Pool Heaters Pump out the Year-Round Fun

By HomeAdvisor

Updated November 9, 2017

Outdoor inground pool

When winter comes around most pool owners tend to cover up their investments and forget about them until next summer rolls around. However, the pool season can be extended, or possibly even enjoyed year around, if owners would simply supply their systems with a heater. Swimming pool heaters are able to maintain a constant temperature throughout the year so that you can relax with your family and loved ones in warm water, even in the winter.

Of course there are additional costs in maintaining the temperature of your pool all year, but they are not as steep as you might think. Plus, these heaters come in a variety of sizes and forms to better match your specific budget and needs. And you may have questions like: How much does it cost to heat a pool?

Which Type is Right?

Swimming pool heaters all function in different ways, each with their own lists of pros and cons. Here are three major types to consider:

Electric Heat Pump

Don’t let the name fool you: though these heaters use electricity, they are actually a form of solar heat. When the air outside the pool is above 45 degrees, these heaters take the warmth from the outside air and electrically convert it to the water through a compressor. These are great for all-year use because despite the weather, they will heat the pool to between 80-90 degrees. They may be a bit pricier depending on the quality of the unit, but they have a low operation cost due to their efficiency and can last up to 10 years without replacement as long as they are periodically maintained by HVAC professionals.

Gas Pool Heater

These heaters are fueled by natural gas and are great for quick heating. Due to gas prices, they are a bit expensive to operate, but since they burn so quickly, your pool will heat up in no time. Their initial cost is actually quite reasonable and their efficiency is quite respectable, however they add to your utility bills if you run it year-round (unless you use propane, which is slightly cheaper).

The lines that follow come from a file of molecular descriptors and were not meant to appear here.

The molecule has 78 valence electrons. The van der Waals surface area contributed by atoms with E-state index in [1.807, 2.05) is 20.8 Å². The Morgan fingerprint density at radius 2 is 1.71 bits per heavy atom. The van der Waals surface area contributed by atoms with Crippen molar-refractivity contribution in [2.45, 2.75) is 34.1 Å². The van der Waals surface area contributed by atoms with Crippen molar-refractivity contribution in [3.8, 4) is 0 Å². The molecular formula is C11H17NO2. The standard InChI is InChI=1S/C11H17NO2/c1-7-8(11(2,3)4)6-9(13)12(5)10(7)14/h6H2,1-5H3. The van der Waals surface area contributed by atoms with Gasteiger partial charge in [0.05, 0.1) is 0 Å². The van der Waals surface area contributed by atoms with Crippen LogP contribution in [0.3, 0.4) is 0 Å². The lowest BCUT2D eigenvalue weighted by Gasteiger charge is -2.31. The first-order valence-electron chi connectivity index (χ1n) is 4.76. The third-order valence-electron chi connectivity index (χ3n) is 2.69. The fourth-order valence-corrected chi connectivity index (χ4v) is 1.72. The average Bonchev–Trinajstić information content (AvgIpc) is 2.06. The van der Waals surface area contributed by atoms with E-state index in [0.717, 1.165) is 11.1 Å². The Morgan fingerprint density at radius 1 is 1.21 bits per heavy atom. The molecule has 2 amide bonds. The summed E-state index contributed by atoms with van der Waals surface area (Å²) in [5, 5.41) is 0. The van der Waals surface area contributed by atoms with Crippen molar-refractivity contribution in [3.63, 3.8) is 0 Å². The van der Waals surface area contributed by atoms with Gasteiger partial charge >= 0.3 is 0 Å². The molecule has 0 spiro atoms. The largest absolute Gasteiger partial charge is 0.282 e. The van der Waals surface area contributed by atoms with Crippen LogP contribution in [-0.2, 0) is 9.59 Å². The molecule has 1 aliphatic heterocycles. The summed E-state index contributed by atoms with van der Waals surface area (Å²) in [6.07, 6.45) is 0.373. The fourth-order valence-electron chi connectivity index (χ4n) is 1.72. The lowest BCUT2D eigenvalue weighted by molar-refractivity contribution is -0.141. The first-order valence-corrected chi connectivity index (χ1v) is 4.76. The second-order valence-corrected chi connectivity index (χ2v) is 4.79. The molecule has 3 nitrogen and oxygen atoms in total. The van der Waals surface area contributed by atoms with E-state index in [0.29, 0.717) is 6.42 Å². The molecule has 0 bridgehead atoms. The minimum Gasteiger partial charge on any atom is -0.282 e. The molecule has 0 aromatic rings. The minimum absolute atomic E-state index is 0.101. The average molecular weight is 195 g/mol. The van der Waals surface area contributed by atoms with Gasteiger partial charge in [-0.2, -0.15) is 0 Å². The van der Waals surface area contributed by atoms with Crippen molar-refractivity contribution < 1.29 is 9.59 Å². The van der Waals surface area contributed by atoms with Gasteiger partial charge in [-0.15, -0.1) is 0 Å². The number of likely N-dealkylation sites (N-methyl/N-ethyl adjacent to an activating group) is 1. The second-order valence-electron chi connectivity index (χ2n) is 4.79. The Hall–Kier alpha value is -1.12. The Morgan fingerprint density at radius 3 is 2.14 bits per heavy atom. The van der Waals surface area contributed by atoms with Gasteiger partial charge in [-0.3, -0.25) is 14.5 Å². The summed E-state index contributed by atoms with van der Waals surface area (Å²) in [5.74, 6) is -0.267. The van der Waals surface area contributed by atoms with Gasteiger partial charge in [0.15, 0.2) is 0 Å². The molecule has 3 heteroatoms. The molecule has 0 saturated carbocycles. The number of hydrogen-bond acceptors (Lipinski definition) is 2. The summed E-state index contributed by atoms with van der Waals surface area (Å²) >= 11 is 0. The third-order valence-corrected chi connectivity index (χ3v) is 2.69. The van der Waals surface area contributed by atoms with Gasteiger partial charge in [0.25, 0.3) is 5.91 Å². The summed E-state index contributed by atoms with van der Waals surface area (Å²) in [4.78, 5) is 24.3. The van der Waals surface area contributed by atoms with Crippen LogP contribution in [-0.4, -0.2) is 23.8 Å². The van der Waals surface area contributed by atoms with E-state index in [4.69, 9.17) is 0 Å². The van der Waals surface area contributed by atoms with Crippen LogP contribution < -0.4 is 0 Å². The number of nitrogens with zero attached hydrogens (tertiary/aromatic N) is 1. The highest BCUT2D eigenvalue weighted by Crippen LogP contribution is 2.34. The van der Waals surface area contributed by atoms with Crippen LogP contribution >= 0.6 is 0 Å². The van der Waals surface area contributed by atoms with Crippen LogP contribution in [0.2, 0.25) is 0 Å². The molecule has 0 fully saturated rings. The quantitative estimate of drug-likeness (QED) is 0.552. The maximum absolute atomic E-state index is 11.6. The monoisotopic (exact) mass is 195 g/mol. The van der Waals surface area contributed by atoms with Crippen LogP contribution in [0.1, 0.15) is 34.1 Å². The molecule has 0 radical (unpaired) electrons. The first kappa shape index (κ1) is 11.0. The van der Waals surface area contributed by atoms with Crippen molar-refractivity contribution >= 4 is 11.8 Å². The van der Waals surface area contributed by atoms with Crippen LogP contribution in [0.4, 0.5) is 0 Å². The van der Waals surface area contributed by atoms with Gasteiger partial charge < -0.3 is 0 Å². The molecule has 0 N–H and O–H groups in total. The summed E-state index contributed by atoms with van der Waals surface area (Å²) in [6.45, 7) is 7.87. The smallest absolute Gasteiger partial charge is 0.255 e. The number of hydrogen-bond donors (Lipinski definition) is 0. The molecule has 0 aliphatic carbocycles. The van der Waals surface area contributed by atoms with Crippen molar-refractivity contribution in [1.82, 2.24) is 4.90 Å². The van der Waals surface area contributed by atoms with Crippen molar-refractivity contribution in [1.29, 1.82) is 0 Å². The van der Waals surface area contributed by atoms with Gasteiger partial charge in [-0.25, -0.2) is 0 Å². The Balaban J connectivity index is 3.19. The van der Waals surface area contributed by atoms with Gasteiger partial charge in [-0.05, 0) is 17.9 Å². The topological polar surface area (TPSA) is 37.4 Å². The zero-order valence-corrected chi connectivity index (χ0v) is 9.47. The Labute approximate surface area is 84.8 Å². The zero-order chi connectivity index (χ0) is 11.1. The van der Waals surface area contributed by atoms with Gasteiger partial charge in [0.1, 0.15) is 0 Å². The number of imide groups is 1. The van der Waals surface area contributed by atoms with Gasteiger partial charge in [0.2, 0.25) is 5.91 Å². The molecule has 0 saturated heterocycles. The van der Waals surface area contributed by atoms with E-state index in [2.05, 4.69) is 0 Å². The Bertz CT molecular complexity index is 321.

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Solar Pool Heaters

Since most pools are built in climates that are sunny and warm all the time, solar pool heaters may be the way to go. They many not be as powerful as heat pumps (the water won’t get as warm), but they are much more efficient in their heating because there is virtually no cost of operation. Solar pool heaters simply extract the warmth from the daytime air, and the pre-existing pool pump re-circulates the heated water back to the pool. The solar panels are normally found on the roofs of the house or building and can take up a lot of area because of their size (proper sizing, depending upon the proportion of your pool, is crucial for efficiency), but they are reasonably priced and can last up to 20 years with very little maintenance. Of course the one big drawback is that during bad weather (without sun) the swimming pool heater will be temporarily out of use, but thunderstorms are probably not the best time to go for a dip anyway.

It All Depends

Once you decide on the best heat pump or heater for your pool, make sure to consult a professional for additional information and installation. Since each pool comes with its own unique shapes, sizes, and capabilities, the selection of a heater shouldn’t be hasty. Everything hinges on costs, budgets, location of the pool, regional climate, location of the roof (for solar heaters), and the length of the swimming season that you desire. Plus, each pool heater (gas, electric, solar) has its own specifications when it comes to set-up, so always leave it up to the professionals for safe and efficient installation.

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